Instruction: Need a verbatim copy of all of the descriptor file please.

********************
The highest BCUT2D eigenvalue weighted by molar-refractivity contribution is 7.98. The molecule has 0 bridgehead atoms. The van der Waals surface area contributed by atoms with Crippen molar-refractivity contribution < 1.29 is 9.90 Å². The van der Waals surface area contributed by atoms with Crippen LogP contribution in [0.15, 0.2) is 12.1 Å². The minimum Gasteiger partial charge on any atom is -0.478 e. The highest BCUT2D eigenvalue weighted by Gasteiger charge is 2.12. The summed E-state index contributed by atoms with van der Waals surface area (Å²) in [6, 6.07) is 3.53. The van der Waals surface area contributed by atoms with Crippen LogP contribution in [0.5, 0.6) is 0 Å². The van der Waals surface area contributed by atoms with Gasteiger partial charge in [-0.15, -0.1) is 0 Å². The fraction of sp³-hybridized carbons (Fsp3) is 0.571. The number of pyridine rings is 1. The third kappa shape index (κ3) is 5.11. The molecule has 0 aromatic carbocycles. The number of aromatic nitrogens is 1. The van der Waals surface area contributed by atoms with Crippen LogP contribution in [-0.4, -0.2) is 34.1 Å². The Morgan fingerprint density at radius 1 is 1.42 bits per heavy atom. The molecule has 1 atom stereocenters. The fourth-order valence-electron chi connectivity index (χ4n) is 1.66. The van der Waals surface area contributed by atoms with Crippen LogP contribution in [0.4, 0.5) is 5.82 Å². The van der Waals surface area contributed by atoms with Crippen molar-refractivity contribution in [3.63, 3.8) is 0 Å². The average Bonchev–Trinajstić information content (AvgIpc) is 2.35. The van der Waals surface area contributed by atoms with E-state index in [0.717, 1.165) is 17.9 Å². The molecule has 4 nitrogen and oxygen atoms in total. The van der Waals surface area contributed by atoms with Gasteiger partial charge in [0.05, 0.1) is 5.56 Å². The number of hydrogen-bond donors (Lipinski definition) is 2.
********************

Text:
The highest BCUT2D eigenvalue weighted by molar-refractivity contribution is 7.98. The molecule has 0 bridgehead atoms. The van der Waals surface area contributed by atoms with Crippen molar-refractivity contribution < 1.29 is 9.90 Å². The van der Waals surface area contributed by atoms with Crippen LogP contribution in [0.15, 0.2) is 12.1 Å². The minimum Gasteiger partial charge on any atom is -0.478 e. The highest BCUT2D eigenvalue weighted by Gasteiger charge is 2.12. The summed E-state index contributed by atoms with van der Waals surface area (Å²) in [6, 6.07) is 3.53. The van der Waals surface area contributed by atoms with Crippen LogP contribution in [0.5, 0.6) is 0 Å². The van der Waals surface area contributed by atoms with Gasteiger partial charge in [-0.15, -0.1) is 0 Å². The fraction of sp³-hybridized carbons (Fsp3) is 0.571. The number of pyridine rings is 1. The third kappa shape index (κ3) is 5.11. The molecule has 0 aromatic carbocycles. The number of aromatic nitrogens is 1. The van der Waals surface area contributed by atoms with Crippen LogP contribution in [-0.4, -0.2) is 34.1 Å². The Morgan fingerprint density at radius 1 is 1.42 bits per heavy atom. The molecule has 1 atom stereocenters. The fourth-order valence-electron chi connectivity index (χ4n) is 1.66. The van der Waals surface area contributed by atoms with Crippen LogP contribution in [0.4, 0.5) is 5.82 Å². The van der Waals surface area contributed by atoms with Crippen molar-refractivity contribution in [3.63, 3.8) is 0 Å². The average Bonchev–Trinajstić information content (AvgIpc) is 2.35. The van der Waals surface area contributed by atoms with E-state index in [0.717, 1.165) is 17.9 Å². The molecule has 4 nitrogen and oxygen atoms in total. The van der Waals surface area contributed by atoms with Gasteiger partial charge in [0.05, 0.1) is 5.56 Å². The number of hydrogen-bond donors (Lipinski definition) is 2.